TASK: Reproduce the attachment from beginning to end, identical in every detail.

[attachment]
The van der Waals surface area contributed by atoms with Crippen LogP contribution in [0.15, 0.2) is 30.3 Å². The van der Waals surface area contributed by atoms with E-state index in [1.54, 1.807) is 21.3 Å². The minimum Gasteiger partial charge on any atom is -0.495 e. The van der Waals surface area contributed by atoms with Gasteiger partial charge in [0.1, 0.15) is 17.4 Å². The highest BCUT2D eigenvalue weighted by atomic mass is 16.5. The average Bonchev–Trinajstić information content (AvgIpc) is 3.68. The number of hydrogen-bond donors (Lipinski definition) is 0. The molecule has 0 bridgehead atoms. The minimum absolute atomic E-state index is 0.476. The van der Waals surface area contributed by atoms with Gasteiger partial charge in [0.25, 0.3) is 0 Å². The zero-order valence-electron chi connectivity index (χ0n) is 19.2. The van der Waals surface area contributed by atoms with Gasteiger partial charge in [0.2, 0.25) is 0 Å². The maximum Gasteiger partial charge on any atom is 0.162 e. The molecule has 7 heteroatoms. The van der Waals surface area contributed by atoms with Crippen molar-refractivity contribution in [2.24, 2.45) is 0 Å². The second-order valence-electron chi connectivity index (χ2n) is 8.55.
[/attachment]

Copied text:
The van der Waals surface area contributed by atoms with Crippen LogP contribution in [0.15, 0.2) is 30.3 Å². The van der Waals surface area contributed by atoms with E-state index in [1.54, 1.807) is 21.3 Å². The minimum Gasteiger partial charge on any atom is -0.495 e. The van der Waals surface area contributed by atoms with Gasteiger partial charge in [0.1, 0.15) is 17.4 Å². The highest BCUT2D eigenvalue weighted by atomic mass is 16.5. The average Bonchev–Trinajstić information content (AvgIpc) is 3.68. The number of hydrogen-bond donors (Lipinski definition) is 0. The molecule has 0 bridgehead atoms. The minimum absolute atomic E-state index is 0.476. The van der Waals surface area contributed by atoms with Gasteiger partial charge in [0.25, 0.3) is 0 Å². The zero-order valence-electron chi connectivity index (χ0n) is 19.2. The van der Waals surface area contributed by atoms with Gasteiger partial charge in [0.2, 0.25) is 0 Å². The maximum Gasteiger partial charge on any atom is 0.162 e. The molecule has 7 heteroatoms. The van der Waals surface area contributed by atoms with Crippen molar-refractivity contribution in [2.24, 2.45) is 0 Å². The second-order valence-electron chi connectivity index (χ2n) is 8.55.